I am reading a beginners book to learn French. Somewhere in the book there is this sentence:

Tu n’as aucun accent !
You have no accent!

My question is, shouldn't it be "Tu n'as pas aucun accent !" instead?



ne + pas is the most standard negation indeed, but pas can be replaced with another word. For instance, you have ne + aucun, ne + jamais (Je ne suis jamais allé à Disney Studios.), ne + personne (Heureusement, il n'a blessé personne.), …

Adding pas to your example

This is just incorrect. An English approximation of this would be "You don't have no accent!" It might be the contrary of your meaning in an inelegant way, or just a plain mistake (though I understand the question).

As the OP remarked, this English form, though not being taught when learning English as a foreign language, exists in informal speech in some parts of the US. The French form, though, is incorrect everywhere as far as I am aware.

English equivalents

These are just examples, far from an exhaustive list. Please note they are not rules and may depend on context

  • ne + pas = not
  • ne + aucun = not any
  • ne + plus = not anymore
  • ne + jamais = not ever/never
  • ne + personne = not anybody
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    I would translate "You don't have no accent" instead of "You have not no accent", nope ? – Random Aug 31 '15 at 7:24
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    Thank you for you response. Let me add though that, as far as I know, "You don't have no accent" or "You ain't have no accent" is acceptable among some American people in informal speech. – B Faley Aug 31 '15 at 7:27
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    @Random Correct! I changed my mind as I first thought of "You have no any accent." – Chop Aug 31 '15 at 7:28
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    @Meysam Correct too, but it is not taught as being English. Thanks for the note, I will integrate it in the answer. – Chop Aug 31 '15 at 7:29
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    @Meysam Yes, they are mainly equivalent. There might be a slight nuance between the two, something like "Tu n'as pas d'accent." being "You don't have any accent." and "Tu n'as aucun accent." being "You don't have any accent." Note the d' in "ne + pas". I will not elaborate upon this here, but there are other questions on tis site about it. – Chop Aug 31 '15 at 7:54

Normal use no longer allows pas/point with aucun, nul, jamais, rien, personne or guère to express a single negation. A reason for that is that such words have gained a negation meaning over time and cancel themselves out when used in such combinations (ce n'est pas rien/ne... pas... que). It is even more intricate as in some cases you can have such one negation being used positively in a negative context (viens-tu pas demander asile ? (Hugo)) and further cases where it is considered more acceptable (Il ne recommandait pas de tuer personne au nom de cette suprématie (Henriot)); the latter usually involving the use of a preposition or the second auxiliary being used as a complement. This should also be distinguished from cases where two negations are close but apply to different verbs (je ne vois pas cependant qu'aucun ait blâmé... (Brunot)) and therefore don't constitute a double negation.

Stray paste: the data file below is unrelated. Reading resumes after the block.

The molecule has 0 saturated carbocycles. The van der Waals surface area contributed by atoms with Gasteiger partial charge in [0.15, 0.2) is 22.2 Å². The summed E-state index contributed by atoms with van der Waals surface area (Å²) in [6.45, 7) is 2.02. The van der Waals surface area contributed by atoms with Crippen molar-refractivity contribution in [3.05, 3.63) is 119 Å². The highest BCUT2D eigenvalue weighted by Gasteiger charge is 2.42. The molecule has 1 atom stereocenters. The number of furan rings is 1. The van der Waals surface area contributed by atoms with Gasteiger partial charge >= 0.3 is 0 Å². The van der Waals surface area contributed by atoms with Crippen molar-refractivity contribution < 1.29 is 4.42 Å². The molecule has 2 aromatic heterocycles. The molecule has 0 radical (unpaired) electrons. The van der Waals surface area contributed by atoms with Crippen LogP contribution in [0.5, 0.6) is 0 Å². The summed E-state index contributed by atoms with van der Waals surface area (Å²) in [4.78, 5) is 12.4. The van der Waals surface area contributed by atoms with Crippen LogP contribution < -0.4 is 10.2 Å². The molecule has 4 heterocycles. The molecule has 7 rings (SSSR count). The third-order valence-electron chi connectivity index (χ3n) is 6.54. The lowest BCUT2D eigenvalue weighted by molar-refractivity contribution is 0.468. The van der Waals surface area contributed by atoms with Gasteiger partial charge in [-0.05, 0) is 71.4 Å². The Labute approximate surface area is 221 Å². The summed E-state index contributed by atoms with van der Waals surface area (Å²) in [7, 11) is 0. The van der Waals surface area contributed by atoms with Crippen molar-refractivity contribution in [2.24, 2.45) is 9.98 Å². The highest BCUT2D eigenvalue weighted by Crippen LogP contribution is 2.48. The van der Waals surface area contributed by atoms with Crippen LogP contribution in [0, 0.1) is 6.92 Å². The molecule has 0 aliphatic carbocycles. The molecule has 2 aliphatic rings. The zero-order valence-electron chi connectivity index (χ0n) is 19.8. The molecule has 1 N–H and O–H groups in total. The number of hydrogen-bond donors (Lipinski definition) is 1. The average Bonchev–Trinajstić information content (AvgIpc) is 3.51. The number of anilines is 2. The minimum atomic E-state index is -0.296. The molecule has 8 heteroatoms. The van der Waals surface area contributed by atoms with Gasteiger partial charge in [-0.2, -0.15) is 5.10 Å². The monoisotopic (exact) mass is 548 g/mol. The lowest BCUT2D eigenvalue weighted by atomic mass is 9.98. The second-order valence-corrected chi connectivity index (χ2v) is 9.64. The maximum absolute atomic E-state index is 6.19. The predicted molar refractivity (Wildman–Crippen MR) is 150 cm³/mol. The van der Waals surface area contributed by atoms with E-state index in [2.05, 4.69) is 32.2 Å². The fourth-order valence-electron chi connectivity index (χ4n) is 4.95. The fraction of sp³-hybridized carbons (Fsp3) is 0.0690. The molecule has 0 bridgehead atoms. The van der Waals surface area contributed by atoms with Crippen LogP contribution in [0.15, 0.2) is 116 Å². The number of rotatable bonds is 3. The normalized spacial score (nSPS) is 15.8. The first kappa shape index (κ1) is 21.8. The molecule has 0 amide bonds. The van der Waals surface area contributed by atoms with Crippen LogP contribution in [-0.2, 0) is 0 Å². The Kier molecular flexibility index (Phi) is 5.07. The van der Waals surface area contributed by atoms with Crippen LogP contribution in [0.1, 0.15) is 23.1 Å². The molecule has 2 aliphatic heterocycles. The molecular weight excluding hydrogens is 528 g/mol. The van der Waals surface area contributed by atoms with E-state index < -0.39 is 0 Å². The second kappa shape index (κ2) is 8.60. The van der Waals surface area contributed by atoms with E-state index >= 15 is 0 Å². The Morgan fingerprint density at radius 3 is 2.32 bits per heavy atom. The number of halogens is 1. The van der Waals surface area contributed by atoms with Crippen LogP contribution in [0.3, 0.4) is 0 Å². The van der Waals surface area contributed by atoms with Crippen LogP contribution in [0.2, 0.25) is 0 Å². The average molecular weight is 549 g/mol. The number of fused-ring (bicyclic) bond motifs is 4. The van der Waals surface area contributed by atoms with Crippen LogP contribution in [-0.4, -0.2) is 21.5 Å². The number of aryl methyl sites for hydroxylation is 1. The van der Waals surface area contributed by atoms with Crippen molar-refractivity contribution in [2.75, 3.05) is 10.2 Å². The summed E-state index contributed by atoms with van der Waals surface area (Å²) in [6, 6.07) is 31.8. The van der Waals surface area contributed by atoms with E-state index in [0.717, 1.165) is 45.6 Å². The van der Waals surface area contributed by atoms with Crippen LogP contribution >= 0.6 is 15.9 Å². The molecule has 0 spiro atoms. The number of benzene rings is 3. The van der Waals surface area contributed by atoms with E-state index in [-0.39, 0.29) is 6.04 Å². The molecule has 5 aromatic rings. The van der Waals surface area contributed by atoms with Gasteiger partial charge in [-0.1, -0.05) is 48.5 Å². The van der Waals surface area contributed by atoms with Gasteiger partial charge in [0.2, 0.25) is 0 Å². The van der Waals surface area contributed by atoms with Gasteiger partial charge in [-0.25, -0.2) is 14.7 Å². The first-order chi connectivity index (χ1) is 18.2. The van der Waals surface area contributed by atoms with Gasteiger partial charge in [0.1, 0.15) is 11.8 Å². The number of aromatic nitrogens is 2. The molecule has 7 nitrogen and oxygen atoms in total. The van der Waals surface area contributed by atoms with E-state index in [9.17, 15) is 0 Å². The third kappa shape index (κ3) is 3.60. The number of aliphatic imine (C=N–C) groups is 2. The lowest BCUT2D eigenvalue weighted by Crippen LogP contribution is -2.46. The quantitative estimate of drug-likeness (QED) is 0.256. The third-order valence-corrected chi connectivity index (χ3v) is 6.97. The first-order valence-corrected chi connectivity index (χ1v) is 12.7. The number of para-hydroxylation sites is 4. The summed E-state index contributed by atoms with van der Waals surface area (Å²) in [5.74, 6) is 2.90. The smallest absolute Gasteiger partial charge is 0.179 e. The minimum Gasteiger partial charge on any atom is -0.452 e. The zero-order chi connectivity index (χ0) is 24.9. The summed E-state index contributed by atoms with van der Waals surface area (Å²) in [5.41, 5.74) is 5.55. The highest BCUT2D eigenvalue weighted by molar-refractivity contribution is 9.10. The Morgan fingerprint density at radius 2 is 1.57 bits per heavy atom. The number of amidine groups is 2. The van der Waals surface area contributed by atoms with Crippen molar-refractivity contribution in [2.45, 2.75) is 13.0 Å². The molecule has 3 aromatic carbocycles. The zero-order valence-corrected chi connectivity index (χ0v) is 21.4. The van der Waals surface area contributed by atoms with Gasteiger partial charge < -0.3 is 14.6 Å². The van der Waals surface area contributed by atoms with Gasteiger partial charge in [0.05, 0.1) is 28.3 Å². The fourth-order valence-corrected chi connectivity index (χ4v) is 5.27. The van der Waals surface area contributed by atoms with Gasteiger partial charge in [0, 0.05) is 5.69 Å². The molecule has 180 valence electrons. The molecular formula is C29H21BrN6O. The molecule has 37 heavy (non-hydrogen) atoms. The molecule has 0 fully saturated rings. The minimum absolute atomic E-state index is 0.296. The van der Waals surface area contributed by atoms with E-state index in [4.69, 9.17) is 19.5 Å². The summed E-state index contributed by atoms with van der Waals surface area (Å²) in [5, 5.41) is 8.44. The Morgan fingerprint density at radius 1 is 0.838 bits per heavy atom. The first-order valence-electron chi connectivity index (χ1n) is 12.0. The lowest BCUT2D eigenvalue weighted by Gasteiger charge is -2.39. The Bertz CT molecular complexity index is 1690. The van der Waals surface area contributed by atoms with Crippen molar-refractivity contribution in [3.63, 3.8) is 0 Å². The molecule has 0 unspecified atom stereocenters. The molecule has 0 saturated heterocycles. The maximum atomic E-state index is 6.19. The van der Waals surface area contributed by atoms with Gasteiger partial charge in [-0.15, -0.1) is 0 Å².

But those restrictions may not apply to popular speech (je n'ai pas rien trouvé, attested) and therefore you may hear something such as the "tu n'as pas aucun accent" you mention, albeit not in a beginner's book geared at learners. You may also find it in more classical work :

Je n'ai pas besoin d'aucune preuve (Claudel)
Cette collection comme aucun prince n'en possède pas à l'heure actuelle (Proust)

There used to be a time when you could have combinations which are no longer normally allowed; the ne element carried over the whole negation and what followed had basically no impact over it : L'i de cette particule [=si] ne se mange point devant aucune des cinq voyelles (Vaugelas).1

1. All examples and content adapted from Le bon usage (Grevisse et Goosse, ed. Duculot) §§ 1019, 1021.

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  • Very interesting, especially about history. I never encountered cases such as je n'ai pas rien trouvé and I guess everybody I know would understand this as mes recherches n'ont pas été vaines. You say it is attested; do you have more information about it for my own education? – Chop Aug 31 '15 at 12:42
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    OK, on a donc une notion de régionalité dans ce type d'usage. C'était surtout cette info que je cherchais. Merci. :) – Chop Aug 31 '15 at 13:11

If you want to use pas, the correct French sentence is

tu n'as pas d'accent.

d' is added, because

  • “tu n'as pas accent” would make a hiatus (double 'a' sound)
  • “tu n'as pas de accent” would make a double wowel 'de' 'a'
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    The hiatus is not the cause here. Consider "Tu n'as pas de cheveux." – Chop Aug 31 '15 at 8:01
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    There is no hiatus in "tu n'a pas accent" since you pronounce the "s" of "pas"... – Random Aug 31 '15 at 8:07
  • @Random you don't pronounce "tu n'a pas z_accent" !! – Archemar Aug 31 '15 at 8:10
  • @Archemar you do... why not ? You always pronounce it in front of a vowel... – Random Aug 31 '15 at 8:12
  • note that it is "tu as" instead of "tu a". I cannot edit because there are only 3 characters. – radouxju Aug 31 '15 at 8:26

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